~the following is part of “Prompted Prose,” a series of posts from the prompts I’m working with during my Spring 2016 online writing course
A baby is on my chest. My son. Our son.
Nothing meets expectation.
Like the fact that I am on my back. Or that my feet are still in the air. Or that I’m in a hospital room with bright lights and blue-donned strangers in puffy, white footwear.
Most certainly, I did not expect that nothing, really nothing, would be here. I had seen plenty of movies, read stacks of books. I had expected labor to be hard. I had expected myself to be pushed beyond my limit. And I’d expected that familiar, on-screen moment: joyful tears of euphoria when my child was placed, wet and fresh upon my heart. I did not ever expect to feel the weight of him (so fragile), see his fingers (so long), only to search inside and come up empty. I expected some emotion, any emotion, but I am holding my newborn baby and there is nothing that I sense but numb.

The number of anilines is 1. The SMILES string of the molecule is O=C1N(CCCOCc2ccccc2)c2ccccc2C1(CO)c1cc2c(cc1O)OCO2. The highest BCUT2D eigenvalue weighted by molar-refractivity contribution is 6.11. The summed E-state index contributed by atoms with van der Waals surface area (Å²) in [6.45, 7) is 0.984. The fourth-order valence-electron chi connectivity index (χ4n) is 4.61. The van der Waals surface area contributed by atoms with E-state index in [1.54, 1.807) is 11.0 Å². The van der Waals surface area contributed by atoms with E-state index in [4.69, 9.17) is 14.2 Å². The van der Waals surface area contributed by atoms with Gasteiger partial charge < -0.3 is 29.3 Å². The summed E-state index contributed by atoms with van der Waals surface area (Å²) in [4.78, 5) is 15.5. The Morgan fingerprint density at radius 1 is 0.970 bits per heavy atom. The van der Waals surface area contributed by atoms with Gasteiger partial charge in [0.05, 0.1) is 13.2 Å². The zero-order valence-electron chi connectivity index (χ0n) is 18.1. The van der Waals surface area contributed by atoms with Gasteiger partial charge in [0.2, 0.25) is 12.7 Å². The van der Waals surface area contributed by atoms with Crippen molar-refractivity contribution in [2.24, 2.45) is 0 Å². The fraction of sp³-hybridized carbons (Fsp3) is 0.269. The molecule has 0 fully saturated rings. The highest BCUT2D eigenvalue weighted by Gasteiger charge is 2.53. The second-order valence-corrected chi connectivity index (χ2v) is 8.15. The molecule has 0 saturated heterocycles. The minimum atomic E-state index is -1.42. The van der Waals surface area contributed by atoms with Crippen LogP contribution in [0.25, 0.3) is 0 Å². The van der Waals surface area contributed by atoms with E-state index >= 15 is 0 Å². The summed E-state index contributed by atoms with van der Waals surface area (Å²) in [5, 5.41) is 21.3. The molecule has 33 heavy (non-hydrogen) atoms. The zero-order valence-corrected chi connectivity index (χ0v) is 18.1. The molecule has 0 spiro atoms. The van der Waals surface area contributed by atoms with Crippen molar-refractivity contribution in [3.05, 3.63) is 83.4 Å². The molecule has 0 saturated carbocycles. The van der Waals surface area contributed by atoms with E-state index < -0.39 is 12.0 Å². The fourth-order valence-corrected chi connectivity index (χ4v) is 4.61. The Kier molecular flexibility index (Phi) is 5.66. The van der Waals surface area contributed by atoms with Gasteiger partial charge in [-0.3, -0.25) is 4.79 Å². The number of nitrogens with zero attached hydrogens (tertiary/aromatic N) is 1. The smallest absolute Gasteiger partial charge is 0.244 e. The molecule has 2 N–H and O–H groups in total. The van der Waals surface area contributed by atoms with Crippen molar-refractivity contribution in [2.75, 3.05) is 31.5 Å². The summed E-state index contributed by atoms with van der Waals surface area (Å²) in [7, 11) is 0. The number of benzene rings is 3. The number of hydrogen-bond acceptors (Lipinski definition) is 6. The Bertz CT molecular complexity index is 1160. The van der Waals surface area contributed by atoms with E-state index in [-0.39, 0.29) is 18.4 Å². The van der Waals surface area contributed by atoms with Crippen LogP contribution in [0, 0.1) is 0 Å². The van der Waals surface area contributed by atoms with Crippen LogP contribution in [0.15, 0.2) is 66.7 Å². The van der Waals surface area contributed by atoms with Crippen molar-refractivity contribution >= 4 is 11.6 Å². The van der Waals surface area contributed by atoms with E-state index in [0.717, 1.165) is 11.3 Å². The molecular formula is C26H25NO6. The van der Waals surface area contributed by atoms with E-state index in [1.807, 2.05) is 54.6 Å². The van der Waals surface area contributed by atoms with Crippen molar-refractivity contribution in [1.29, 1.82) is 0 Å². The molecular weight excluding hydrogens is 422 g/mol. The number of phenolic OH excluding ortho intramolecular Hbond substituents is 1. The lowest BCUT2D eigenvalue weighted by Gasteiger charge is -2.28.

And there are more unmet expectations.
I had expected an ugly baby. Plenty of stories had been shared of slippery, reddened howlers, sliding in to the world, with pointy heads, and flattened faces. But what instinctively nuzzles down at my breast is golden-haired and perfect. His skin is smooth and flawless, nearly sun-kissed, to a tone the shade of ginger root. And his scent, wafting up through the silky hair of his crown, is the distinct aroma of butterscotch popcorn. I had not expected him to be pristine, immaculate.